One day, I had an arresting thought. Maybe she needs to see it! Witness firsthand the grace of rowing! See my long 8+ full of strong females (plus me) slicing through the water on the way to victory! What an example of raw strength and power! Girls need positive role models like me…I mean, us!

Since the Twin Cities aren’t a hot bed of competitive rowing (read: 6 months a year of frozen water), my hometown competitions happen but twice a year. So when my fall race arrived, I was ready. She’d see how great rowing was. How great we were.

How great I was.

Here’s how I imagined it: I’d row through the finish line (in first place, of course), collapsing over my oar, tired but smiling. I’d look to the shore, and see my husband and daughter, cheering wildly and holding a sign that says, “I WANT TO BE YOU WHEN I GROW UP!”

Here’s how it came down: The day of the race, as I’m running out the door after finally finding my lucky water bottle and hoping that my racing uniform is clean, my daughter begs and pleads to stay home instead of watching me race. I dash out the door, asking my husband (also a non-rower, but a little more sympathetic that our kiddo) to handle this.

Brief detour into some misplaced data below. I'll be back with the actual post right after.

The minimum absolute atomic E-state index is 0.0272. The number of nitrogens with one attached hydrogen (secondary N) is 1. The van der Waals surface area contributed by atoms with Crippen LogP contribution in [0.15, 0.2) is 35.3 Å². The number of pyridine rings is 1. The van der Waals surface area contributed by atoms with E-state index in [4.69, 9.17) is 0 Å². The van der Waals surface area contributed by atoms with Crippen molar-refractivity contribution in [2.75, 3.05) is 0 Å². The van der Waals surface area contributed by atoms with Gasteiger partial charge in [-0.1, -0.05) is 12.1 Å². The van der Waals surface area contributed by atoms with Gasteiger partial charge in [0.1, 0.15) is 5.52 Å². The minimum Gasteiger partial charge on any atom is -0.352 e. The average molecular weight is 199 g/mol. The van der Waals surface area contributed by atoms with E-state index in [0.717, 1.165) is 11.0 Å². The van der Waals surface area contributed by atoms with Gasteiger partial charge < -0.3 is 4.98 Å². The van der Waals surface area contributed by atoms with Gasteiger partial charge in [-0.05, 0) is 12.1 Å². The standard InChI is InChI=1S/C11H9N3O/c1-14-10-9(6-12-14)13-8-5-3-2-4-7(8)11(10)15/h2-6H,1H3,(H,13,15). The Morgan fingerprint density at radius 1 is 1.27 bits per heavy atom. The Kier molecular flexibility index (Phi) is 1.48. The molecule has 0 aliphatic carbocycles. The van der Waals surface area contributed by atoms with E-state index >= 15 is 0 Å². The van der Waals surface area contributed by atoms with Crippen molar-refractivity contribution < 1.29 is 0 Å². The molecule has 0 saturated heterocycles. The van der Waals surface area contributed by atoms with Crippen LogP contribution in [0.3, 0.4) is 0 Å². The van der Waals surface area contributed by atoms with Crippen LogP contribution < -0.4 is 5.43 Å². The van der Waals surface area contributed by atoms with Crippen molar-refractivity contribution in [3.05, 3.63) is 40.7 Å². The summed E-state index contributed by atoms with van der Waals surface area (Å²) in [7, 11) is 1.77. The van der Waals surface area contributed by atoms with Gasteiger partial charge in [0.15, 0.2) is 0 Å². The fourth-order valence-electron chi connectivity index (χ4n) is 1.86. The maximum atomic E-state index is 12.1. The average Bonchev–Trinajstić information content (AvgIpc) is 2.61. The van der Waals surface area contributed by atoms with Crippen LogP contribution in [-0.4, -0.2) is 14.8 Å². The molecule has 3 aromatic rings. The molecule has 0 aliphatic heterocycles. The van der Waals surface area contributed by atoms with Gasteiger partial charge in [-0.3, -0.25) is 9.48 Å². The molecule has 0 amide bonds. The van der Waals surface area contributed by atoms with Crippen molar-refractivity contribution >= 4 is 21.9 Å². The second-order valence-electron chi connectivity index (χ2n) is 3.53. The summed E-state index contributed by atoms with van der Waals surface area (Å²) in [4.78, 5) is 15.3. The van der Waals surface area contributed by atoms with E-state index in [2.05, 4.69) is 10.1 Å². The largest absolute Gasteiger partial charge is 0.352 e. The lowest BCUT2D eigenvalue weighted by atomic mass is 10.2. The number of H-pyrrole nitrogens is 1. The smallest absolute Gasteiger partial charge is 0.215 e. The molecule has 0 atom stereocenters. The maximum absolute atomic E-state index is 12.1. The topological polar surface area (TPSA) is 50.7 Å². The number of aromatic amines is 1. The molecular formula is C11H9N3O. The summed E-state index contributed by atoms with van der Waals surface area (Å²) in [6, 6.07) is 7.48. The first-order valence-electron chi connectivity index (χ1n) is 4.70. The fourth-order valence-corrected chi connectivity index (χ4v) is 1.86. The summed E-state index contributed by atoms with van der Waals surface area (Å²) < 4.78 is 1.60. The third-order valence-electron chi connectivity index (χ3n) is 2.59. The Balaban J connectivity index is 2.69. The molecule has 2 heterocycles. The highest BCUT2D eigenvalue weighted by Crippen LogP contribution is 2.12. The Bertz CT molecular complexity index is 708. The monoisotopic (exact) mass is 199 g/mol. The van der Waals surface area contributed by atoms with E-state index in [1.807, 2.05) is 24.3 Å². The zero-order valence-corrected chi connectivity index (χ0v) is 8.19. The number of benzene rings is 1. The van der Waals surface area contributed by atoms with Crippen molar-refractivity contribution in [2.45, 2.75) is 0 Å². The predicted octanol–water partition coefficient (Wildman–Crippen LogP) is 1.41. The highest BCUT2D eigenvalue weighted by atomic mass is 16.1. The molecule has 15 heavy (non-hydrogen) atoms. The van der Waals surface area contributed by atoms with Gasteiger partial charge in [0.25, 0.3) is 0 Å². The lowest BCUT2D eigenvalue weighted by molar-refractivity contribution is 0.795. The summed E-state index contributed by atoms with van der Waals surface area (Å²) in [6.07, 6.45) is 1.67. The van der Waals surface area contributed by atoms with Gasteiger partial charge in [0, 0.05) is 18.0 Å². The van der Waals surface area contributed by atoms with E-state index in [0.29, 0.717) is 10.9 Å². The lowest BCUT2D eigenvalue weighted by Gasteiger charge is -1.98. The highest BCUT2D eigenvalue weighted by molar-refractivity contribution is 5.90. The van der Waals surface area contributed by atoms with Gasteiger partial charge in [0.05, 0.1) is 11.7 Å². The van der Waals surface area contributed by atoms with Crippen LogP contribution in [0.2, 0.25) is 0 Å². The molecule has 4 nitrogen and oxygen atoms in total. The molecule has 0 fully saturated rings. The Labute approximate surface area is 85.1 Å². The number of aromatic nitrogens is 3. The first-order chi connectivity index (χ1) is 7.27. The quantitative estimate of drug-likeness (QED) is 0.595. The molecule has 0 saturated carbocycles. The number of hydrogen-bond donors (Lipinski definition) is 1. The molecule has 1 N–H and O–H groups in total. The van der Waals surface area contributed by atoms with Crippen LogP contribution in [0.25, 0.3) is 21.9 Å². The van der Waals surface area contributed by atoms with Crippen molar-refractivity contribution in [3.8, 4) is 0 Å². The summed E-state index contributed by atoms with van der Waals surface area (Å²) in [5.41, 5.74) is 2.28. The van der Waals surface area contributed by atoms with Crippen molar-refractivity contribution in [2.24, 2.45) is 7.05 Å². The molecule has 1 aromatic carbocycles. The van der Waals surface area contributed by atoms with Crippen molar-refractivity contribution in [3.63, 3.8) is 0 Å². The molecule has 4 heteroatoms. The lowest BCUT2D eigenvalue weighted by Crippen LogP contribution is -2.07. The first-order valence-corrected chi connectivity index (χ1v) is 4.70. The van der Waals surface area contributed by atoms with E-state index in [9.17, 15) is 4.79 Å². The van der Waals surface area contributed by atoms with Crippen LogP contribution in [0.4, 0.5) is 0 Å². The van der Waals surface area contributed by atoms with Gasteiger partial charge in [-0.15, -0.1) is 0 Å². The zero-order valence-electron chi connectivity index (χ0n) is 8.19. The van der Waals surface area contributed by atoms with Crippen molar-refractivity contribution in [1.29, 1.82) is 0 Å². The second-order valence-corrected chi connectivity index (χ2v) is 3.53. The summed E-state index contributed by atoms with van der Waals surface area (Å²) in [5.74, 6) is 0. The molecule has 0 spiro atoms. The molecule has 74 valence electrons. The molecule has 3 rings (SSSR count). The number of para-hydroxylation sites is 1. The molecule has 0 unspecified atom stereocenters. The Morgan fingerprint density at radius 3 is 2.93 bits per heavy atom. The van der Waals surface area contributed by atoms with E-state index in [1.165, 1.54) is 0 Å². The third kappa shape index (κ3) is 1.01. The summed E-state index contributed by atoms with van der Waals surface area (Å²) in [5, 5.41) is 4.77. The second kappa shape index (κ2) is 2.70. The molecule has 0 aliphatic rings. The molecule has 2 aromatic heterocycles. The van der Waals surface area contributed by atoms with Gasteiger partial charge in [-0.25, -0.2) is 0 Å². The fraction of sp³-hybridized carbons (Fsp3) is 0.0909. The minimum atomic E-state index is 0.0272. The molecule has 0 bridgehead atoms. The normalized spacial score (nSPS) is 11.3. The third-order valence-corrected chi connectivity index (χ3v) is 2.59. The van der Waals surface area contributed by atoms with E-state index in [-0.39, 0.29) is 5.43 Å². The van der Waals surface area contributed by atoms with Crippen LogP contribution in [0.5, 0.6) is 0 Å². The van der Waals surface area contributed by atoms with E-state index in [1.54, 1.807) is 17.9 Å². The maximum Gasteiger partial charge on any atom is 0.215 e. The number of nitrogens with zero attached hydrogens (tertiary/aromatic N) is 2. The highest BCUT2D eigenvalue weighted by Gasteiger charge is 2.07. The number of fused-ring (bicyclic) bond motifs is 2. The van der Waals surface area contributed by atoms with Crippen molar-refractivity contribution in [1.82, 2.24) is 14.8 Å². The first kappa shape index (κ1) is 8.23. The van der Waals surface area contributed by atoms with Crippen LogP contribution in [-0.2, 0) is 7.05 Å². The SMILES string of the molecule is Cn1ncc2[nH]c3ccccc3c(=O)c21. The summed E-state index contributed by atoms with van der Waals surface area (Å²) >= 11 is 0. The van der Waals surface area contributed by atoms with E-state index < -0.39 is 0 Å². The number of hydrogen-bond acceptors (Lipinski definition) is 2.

He makes her go to the race.

As I finish, slumping over my oar, breathing like a locomotive, grateful to have lived, I hear my husband’s cheers. From my daughter, I hear…well, nothing. And cute homemade signs? Nowhere to be seen.

I ask her about it later-why she didn’t cheer. “I was too self conscious to yell,” she explains.